Even though it's been two weeks since California held its primary election, counties across the state are still gathering their results. Statewide, 605,824 ballots await processing, according to numbers released by the Secretary of State Friday afternoon.
Here's an update:
Q: How much longer will it take for California to complete its vote count?
There are 40 out of the 58 counties in the state that are still counting their ballots. All are required to report their final results by July 8.
Q: Why does it take so long?
There are a few reasons for this. One is that California is a very large and diverse state. Another is that vote by mail ballots are slowing things down, and there's been an increase recently in the number of mail ballots turned in at polling places in California.
"Like many western states, there’s lots of ballots that come in by mail. But because California allows them to be delivered on the day, they have to be processed separately," said Reed College Professor Paul Gronke, who studies vote counts across the country.
Gronke points out that California also has what are called “voter intent” laws. So if, for example, you marked your ballot with an "X" instead of filling in the oval as you should, your vote still counts. But an elections worker has to remake that ballot.
That slows down the vote count because of the labor involved.
Q: Is the vote gap shrinking between Hillary Clinton, the Democrats' presumptive presidential nominee, and Vermont Sen. Bernie Sanders? And why was the race called so soon?
Yes, on primary day, Clinton was about 14 percentage points ahead of Sanders. As of now she’s 8.9 percentage points ahead.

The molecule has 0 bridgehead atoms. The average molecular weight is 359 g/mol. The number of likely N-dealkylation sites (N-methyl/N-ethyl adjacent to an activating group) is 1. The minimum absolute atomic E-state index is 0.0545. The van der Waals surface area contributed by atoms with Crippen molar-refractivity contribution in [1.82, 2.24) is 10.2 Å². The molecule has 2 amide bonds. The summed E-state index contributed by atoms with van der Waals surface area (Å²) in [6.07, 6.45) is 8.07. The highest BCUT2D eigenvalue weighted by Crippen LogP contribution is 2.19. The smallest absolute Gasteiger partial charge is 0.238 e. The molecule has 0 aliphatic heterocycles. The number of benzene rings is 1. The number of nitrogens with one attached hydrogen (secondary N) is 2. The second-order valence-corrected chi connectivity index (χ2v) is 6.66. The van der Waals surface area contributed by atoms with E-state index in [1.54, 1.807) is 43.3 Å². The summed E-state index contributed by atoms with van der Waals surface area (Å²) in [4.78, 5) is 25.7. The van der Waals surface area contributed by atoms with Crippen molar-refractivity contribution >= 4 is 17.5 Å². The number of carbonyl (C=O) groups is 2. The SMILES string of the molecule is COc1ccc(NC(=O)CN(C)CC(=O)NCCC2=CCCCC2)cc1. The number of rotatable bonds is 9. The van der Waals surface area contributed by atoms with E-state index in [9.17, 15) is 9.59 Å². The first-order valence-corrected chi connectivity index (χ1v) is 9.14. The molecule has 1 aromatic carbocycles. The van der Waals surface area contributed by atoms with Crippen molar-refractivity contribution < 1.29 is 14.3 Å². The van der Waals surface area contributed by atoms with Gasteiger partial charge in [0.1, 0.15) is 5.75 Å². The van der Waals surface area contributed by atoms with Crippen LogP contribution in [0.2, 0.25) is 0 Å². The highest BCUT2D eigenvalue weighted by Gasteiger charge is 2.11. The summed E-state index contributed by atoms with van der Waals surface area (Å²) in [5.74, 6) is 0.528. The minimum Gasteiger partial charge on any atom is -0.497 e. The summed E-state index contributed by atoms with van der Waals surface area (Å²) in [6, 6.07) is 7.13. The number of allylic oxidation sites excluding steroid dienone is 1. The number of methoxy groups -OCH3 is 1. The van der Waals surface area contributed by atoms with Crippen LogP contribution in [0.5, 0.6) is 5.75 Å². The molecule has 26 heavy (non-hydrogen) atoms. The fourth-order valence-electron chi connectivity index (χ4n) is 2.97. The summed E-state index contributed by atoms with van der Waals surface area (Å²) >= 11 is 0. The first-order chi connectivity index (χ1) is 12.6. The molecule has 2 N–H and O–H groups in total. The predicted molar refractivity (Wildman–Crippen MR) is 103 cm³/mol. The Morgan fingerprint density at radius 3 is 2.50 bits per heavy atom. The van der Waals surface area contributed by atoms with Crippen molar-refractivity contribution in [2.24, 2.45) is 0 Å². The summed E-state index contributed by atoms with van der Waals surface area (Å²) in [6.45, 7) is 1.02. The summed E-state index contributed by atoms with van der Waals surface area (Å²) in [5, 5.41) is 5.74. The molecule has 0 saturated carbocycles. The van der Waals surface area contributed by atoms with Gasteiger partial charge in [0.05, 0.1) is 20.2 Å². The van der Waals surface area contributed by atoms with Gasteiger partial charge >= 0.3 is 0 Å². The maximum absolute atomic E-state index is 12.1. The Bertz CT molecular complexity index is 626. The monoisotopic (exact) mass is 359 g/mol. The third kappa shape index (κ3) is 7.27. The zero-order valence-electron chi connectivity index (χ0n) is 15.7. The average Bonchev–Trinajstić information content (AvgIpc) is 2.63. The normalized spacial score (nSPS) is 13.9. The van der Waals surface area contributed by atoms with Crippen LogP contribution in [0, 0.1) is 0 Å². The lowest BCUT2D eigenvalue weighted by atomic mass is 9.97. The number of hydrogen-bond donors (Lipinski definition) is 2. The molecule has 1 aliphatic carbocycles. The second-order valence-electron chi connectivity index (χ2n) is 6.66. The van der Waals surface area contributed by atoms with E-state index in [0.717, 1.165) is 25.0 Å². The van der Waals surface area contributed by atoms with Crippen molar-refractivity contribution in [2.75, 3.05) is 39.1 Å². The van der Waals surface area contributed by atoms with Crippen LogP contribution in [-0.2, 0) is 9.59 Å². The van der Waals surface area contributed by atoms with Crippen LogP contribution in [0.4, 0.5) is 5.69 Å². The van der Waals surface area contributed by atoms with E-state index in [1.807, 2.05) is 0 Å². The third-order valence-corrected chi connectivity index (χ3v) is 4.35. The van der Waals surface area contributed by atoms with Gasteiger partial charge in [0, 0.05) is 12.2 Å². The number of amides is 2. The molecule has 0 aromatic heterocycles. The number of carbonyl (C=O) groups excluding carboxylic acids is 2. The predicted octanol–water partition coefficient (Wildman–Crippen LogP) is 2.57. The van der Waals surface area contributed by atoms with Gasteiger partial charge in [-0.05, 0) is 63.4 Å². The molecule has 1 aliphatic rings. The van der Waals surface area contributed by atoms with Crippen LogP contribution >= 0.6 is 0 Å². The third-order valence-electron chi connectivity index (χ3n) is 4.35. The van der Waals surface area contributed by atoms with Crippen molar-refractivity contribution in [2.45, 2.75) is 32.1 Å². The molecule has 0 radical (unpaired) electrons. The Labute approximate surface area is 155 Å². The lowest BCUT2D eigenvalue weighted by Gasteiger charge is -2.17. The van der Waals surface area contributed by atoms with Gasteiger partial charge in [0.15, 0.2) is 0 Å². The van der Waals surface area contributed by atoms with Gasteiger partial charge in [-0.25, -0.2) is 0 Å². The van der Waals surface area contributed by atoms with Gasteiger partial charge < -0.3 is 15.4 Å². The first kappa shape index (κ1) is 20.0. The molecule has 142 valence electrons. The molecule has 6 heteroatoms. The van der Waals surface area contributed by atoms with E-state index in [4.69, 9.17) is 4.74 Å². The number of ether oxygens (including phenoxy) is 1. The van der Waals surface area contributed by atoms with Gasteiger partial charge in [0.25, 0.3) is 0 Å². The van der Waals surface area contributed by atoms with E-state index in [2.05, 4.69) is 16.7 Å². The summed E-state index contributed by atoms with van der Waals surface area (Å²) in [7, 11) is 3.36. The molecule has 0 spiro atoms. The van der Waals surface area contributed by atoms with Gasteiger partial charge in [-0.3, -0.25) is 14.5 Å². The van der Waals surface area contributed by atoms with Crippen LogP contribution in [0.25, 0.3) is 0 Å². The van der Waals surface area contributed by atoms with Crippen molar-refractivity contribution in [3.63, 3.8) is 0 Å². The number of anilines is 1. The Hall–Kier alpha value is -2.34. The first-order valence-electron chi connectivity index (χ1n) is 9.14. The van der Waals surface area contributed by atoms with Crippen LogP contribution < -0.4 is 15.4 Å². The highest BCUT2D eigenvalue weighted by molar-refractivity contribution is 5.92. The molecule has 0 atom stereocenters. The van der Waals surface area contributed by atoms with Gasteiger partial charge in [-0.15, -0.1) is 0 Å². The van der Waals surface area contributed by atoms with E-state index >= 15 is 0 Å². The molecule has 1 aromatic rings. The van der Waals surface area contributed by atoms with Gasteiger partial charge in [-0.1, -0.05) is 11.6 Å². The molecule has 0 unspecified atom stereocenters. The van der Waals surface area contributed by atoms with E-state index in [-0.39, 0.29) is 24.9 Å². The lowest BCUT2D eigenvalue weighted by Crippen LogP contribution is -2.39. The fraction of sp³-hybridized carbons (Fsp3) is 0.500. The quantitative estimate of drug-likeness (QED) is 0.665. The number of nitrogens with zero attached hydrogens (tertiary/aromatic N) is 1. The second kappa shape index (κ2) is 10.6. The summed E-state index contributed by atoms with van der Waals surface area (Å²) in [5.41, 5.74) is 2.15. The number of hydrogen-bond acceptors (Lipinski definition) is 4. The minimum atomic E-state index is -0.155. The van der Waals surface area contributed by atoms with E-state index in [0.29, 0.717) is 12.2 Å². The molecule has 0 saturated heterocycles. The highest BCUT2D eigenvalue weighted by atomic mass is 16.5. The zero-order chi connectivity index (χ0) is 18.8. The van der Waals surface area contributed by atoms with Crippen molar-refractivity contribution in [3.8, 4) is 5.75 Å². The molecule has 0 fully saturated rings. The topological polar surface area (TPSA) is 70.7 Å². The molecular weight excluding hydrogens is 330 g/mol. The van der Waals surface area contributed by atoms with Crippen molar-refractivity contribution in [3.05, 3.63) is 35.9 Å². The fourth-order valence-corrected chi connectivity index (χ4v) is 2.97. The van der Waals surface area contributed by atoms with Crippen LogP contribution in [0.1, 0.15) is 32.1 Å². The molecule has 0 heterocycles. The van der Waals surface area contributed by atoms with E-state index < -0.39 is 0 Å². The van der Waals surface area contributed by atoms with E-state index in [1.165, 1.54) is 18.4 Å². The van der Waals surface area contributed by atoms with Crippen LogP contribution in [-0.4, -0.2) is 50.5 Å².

The Secretary of State and other county elections officials don’t call races, media outlets are making these predictions based on calculations from early results.
Gronke explains that what we’re seeing with the Clinton and Sanders results is pretty common.
He said it is virtually impossible that Sanders will make up the gap with the remaining ballots. "But it’s not at all unusual for the margin to change," he said.
Q: Where does Los Angeles County stand in its count?
L.A. Registrar Dean Logan released numbers on Friday showing an estimated 178,888 provisional, mail in and miscellaneous ballots still to be processed. Turnout at this stage is 39.3 percent based on 1,889,065 votes counted.
Q: What's the latest on the race for the Los Angeles County Board of Supervisors District 5 seat (northern L.A. County)?
Outgoing supervisor Mike Antonovich’s chief of staff Kathryn Barger has a lock on the lead and advances to the general election.
The only Democrat in the race, Darrell Park, has widened his lead in second place over state Sen. Bob Huff by about 1,700 votes and appears to be the candidate who will face Barger in November.
Huff's campaign told KPCC that he has no plans to contest the results.
KPCC Senior Political Reporter Mary Plummer has been answering questions on our website about voting. You can find helpful election related tips by visiting the Human Voter Guide page.